CAPPELLE, Jan van de
(b. 1624, Amsterdam, d. 1679, Amsterdam)

Dutch Yacht Firing a Salvo

1650
Oil on wood, 85,5 x 114,5 cm
National Gallery, London

Jan van de Cappelle is today considered to be one of the greatest of Dutch marine painters. According to a contemporary he was self-taught but he clearly took as his models Simon de Vlieger and Jan Porcellis, works by both of whom were in his own large collection of paintings and drawings. Porcellis had been the first marine painter to break with the dominant Mannerist style of Hendrick Vroom, in whose paintings elaborately described two-dimensional ships were tossed on the top of bright green waves. Porcellis adopted a very restricted grey, black and white palette to paint realistic scenes of storms at sea, a style which De Vlieger developed in the direction of greater naturalism by extending the range of the palette and the ambition of the compositions.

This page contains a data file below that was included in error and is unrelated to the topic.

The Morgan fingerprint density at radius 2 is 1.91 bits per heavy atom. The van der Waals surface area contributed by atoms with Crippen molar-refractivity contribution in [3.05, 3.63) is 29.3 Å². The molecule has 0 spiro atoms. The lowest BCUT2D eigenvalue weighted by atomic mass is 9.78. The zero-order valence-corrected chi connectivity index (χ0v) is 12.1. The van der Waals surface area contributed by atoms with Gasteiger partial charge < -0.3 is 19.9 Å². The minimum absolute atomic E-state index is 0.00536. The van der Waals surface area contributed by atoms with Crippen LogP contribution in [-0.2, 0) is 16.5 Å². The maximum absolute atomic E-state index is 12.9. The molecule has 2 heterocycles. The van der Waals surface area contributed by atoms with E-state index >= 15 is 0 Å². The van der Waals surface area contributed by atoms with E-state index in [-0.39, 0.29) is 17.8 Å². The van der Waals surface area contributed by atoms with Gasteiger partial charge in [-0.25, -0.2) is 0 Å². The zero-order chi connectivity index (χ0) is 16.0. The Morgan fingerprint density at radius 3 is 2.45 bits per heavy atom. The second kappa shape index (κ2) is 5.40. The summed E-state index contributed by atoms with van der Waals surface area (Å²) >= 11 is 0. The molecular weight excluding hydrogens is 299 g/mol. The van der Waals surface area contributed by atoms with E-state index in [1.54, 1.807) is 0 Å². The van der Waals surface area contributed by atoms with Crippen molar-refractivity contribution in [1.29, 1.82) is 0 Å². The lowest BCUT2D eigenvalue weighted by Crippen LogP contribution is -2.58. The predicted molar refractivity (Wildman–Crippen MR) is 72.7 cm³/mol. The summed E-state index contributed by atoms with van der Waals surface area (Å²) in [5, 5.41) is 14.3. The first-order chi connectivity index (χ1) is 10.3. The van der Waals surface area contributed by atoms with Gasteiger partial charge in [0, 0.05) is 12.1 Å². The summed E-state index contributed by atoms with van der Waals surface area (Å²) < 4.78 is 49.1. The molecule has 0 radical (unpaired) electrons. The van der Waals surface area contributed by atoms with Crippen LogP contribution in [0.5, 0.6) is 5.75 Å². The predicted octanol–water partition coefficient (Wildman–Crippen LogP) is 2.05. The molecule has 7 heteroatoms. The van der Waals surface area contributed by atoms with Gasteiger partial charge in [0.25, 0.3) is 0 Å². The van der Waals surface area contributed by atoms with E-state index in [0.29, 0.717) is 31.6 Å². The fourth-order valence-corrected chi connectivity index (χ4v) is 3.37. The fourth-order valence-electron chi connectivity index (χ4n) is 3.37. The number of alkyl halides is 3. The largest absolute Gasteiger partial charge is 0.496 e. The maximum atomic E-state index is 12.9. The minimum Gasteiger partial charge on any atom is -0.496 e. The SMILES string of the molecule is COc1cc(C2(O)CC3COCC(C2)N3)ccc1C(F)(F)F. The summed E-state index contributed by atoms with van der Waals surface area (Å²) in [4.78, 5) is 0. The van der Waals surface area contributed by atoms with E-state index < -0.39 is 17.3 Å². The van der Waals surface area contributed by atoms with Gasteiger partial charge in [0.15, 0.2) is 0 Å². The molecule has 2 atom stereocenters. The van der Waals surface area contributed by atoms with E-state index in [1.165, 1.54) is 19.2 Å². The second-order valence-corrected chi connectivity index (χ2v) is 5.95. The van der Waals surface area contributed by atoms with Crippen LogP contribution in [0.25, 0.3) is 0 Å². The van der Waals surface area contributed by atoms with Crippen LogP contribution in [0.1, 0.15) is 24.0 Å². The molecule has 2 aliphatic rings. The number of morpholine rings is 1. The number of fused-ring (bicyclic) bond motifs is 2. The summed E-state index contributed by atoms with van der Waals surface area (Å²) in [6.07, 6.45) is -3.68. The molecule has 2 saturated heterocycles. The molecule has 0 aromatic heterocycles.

Van de Cappelle further extended the possibilities of this naturalistic style. He employs a low horizon, as Ruisdael and Koninck did in their landscapes, and consequently the sky assumes almost as great a significance as the scene beneath it. Although carefully composed, van de Cappelle's paintings seem to give the impression of a scene glimpsed suddenly by cutting off parts of ships on one or both sides of the composition - as here on the left. In this painting of 1650 the focus of the scene is the States' yacht in the centre with the Dutch flag and the coat of arms on her stern: she is firing a salute and a trumpeter on board is sounding. In the right foreground is a row-barge also flying the Dutch flag and with a distinguished man in the stern with the Dutch colours in his hat. It is this visitor who has presumably just left the yacht. Van de Cappelle was especially skilful at representing the cluster of masts and sails, and the reflections of the ships in the unruffled surface of the water.

This painting depicts a real event, probably the arrival of Friderick Henry and William II of Orania.

Van de Cappelle, who lived and worked in Amsterdam, produced relatively few paintings. His family owned a dye-works, from which he derived his considerable wealth, and he amassed a fascinating collection of works by other artists.